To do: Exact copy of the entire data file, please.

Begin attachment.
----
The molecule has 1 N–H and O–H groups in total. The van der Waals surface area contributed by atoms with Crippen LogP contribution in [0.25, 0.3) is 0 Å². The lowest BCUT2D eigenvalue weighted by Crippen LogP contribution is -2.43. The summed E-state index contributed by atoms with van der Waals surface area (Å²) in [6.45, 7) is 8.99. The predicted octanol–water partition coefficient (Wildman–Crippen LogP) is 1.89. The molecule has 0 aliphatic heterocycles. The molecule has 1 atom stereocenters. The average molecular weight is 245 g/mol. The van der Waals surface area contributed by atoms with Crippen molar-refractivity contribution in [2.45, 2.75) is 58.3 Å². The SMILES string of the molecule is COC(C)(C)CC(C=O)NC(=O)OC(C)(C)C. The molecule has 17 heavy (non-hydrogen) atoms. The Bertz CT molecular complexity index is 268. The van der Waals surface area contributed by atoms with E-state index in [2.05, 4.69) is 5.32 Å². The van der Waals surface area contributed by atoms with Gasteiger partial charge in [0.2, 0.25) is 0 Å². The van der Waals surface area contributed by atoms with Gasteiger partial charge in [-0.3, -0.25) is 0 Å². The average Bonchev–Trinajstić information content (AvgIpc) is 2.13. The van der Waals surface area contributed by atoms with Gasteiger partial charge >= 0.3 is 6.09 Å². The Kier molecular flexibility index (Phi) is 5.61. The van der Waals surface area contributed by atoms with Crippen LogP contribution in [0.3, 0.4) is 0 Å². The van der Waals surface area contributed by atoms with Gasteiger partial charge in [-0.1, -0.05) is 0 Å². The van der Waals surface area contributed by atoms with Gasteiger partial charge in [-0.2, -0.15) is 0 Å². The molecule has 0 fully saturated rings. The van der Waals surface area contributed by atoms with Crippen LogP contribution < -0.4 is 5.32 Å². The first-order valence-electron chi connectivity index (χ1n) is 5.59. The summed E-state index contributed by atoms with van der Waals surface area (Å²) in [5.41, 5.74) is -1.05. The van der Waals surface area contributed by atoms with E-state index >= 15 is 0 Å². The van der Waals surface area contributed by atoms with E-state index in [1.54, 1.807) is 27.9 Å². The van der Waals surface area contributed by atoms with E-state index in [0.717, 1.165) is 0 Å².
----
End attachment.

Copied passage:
The molecule has 1 N–H and O–H groups in total. The van der Waals surface area contributed by atoms with Crippen LogP contribution in [0.25, 0.3) is 0 Å². The lowest BCUT2D eigenvalue weighted by Crippen LogP contribution is -2.43. The summed E-state index contributed by atoms with van der Waals surface area (Å²) in [6.45, 7) is 8.99. The predicted octanol–water partition coefficient (Wildman–Crippen LogP) is 1.89. The molecule has 0 aliphatic heterocycles. The molecule has 1 atom stereocenters. The average molecular weight is 245 g/mol. The van der Waals surface area contributed by atoms with Crippen molar-refractivity contribution in [2.45, 2.75) is 58.3 Å². The SMILES string of the molecule is COC(C)(C)CC(C=O)NC(=O)OC(C)(C)C. The molecule has 17 heavy (non-hydrogen) atoms. The Bertz CT molecular complexity index is 268. The van der Waals surface area contributed by atoms with E-state index in [2.05, 4.69) is 5.32 Å². The van der Waals surface area contributed by atoms with Gasteiger partial charge in [0.2, 0.25) is 0 Å². The van der Waals surface area contributed by atoms with Gasteiger partial charge in [-0.3, -0.25) is 0 Å². The average Bonchev–Trinajstić information content (AvgIpc) is 2.13. The van der Waals surface area contributed by atoms with Gasteiger partial charge >= 0.3 is 6.09 Å². The Kier molecular flexibility index (Phi) is 5.61. The van der Waals surface area contributed by atoms with Crippen LogP contribution in [0.3, 0.4) is 0 Å². The van der Waals surface area contributed by atoms with Gasteiger partial charge in [-0.1, -0.05) is 0 Å². The van der Waals surface area contributed by atoms with Gasteiger partial charge in [-0.2, -0.15) is 0 Å². The molecule has 0 fully saturated rings. The van der Waals surface area contributed by atoms with Crippen LogP contribution < -0.4 is 5.32 Å². The first-order valence-electron chi connectivity index (χ1n) is 5.59. The summed E-state index contributed by atoms with van der Waals surface area (Å²) in [5.41, 5.74) is -1.05. The van der Waals surface area contributed by atoms with E-state index >= 15 is 0 Å². The van der Waals surface area contributed by atoms with E-state index in [1.54, 1.807) is 27.9 Å². The van der Waals surface area contributed by atoms with E-state index in [0.717, 1.165) is 0 Å².